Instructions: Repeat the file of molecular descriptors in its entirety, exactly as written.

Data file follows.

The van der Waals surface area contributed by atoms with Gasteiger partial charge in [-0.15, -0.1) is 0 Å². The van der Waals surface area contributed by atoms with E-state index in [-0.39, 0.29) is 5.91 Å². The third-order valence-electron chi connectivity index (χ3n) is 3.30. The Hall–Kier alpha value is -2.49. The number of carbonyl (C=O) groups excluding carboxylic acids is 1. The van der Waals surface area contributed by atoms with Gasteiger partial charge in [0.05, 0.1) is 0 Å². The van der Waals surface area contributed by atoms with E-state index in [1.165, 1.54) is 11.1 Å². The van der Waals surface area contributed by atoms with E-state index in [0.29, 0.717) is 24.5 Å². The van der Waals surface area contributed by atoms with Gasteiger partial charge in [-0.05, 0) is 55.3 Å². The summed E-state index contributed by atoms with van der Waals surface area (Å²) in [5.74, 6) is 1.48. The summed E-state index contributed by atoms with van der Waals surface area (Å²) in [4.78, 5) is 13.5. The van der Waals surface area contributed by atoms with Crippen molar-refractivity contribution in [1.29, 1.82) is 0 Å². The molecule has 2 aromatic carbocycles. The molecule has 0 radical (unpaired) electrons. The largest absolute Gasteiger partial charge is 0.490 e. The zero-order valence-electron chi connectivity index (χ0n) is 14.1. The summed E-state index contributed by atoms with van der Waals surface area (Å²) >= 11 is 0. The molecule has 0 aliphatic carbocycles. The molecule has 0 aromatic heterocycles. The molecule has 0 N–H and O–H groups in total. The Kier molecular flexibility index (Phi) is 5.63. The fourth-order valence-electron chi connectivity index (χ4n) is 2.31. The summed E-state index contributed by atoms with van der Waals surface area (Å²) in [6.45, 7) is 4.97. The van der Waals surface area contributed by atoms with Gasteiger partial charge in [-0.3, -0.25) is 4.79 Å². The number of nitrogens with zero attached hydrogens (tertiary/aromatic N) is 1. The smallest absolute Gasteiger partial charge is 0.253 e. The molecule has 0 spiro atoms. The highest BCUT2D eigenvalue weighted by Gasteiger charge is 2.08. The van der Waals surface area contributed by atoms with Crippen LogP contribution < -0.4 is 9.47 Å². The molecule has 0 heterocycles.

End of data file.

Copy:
The van der Waals surface area contributed by atoms with Gasteiger partial charge in [-0.15, -0.1) is 0 Å². The van der Waals surface area contributed by atoms with E-state index in [-0.39, 0.29) is 5.91 Å². The third-order valence-electron chi connectivity index (χ3n) is 3.30. The Hall–Kier alpha value is -2.49. The number of carbonyl (C=O) groups excluding carboxylic acids is 1. The van der Waals surface area contributed by atoms with Gasteiger partial charge in [0.05, 0.1) is 0 Å². The van der Waals surface area contributed by atoms with E-state index in [1.165, 1.54) is 11.1 Å². The van der Waals surface area contributed by atoms with E-state index in [0.29, 0.717) is 24.5 Å². The van der Waals surface area contributed by atoms with Gasteiger partial charge in [-0.05, 0) is 55.3 Å². The summed E-state index contributed by atoms with van der Waals surface area (Å²) in [5.74, 6) is 1.48. The summed E-state index contributed by atoms with van der Waals surface area (Å²) in [4.78, 5) is 13.5. The van der Waals surface area contributed by atoms with Crippen molar-refractivity contribution in [1.29, 1.82) is 0 Å². The molecule has 2 aromatic carbocycles. The molecule has 0 radical (unpaired) electrons. The largest absolute Gasteiger partial charge is 0.490 e. The zero-order valence-electron chi connectivity index (χ0n) is 14.1. The summed E-state index contributed by atoms with van der Waals surface area (Å²) >= 11 is 0. The molecule has 0 aliphatic carbocycles. The molecule has 0 aromatic heterocycles. The molecule has 0 N–H and O–H groups in total. The Kier molecular flexibility index (Phi) is 5.63. The fourth-order valence-electron chi connectivity index (χ4n) is 2.31. The summed E-state index contributed by atoms with van der Waals surface area (Å²) in [6.45, 7) is 4.97. The van der Waals surface area contributed by atoms with Gasteiger partial charge in [-0.3, -0.25) is 4.79 Å². The number of nitrogens with zero attached hydrogens (tertiary/aromatic N) is 1. The smallest absolute Gasteiger partial charge is 0.253 e. The molecule has 0 spiro atoms. The highest BCUT2D eigenvalue weighted by Gasteiger charge is 2.08. The van der Waals surface area contributed by atoms with Crippen LogP contribution < -0.4 is 9.47 Å². The molecule has 0 heterocycles.